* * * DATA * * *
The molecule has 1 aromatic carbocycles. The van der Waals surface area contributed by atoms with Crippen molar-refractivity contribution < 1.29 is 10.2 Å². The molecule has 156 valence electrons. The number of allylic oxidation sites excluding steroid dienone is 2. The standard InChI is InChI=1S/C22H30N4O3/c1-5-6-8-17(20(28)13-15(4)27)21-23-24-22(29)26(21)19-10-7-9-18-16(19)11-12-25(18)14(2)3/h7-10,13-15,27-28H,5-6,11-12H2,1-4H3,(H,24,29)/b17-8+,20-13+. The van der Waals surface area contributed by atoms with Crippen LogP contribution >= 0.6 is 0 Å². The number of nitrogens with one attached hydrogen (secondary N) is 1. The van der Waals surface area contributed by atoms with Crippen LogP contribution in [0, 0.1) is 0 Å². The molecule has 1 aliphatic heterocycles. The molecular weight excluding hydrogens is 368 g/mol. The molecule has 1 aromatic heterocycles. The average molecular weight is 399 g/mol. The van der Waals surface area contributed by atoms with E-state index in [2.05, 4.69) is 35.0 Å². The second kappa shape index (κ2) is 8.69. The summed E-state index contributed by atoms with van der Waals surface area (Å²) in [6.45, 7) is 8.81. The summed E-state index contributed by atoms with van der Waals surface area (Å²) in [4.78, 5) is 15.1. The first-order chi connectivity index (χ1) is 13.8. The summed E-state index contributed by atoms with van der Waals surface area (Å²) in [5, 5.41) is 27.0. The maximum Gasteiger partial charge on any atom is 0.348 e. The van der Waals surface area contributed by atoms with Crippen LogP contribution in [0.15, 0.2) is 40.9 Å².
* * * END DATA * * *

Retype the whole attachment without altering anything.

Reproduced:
The molecule has 1 aromatic carbocycles. The van der Waals surface area contributed by atoms with Crippen molar-refractivity contribution < 1.29 is 10.2 Å². The molecule has 156 valence electrons. The number of allylic oxidation sites excluding steroid dienone is 2. The standard InChI is InChI=1S/C22H30N4O3/c1-5-6-8-17(20(28)13-15(4)27)21-23-24-22(29)26(21)19-10-7-9-18-16(19)11-12-25(18)14(2)3/h7-10,13-15,27-28H,5-6,11-12H2,1-4H3,(H,24,29)/b17-8+,20-13+. The van der Waals surface area contributed by atoms with Crippen LogP contribution >= 0.6 is 0 Å². The number of nitrogens with one attached hydrogen (secondary N) is 1. The van der Waals surface area contributed by atoms with Crippen LogP contribution in [0, 0.1) is 0 Å². The molecule has 1 aliphatic heterocycles. The molecular weight excluding hydrogens is 368 g/mol. The molecule has 1 aromatic heterocycles. The average molecular weight is 399 g/mol. The van der Waals surface area contributed by atoms with E-state index in [2.05, 4.69) is 35.0 Å². The second kappa shape index (κ2) is 8.69. The summed E-state index contributed by atoms with van der Waals surface area (Å²) in [6.45, 7) is 8.81. The summed E-state index contributed by atoms with van der Waals surface area (Å²) in [4.78, 5) is 15.1. The first-order chi connectivity index (χ1) is 13.8. The summed E-state index contributed by atoms with van der Waals surface area (Å²) in [5, 5.41) is 27.0. The maximum Gasteiger partial charge on any atom is 0.348 e. The van der Waals surface area contributed by atoms with Crippen LogP contribution in [0.15, 0.2) is 40.9 Å².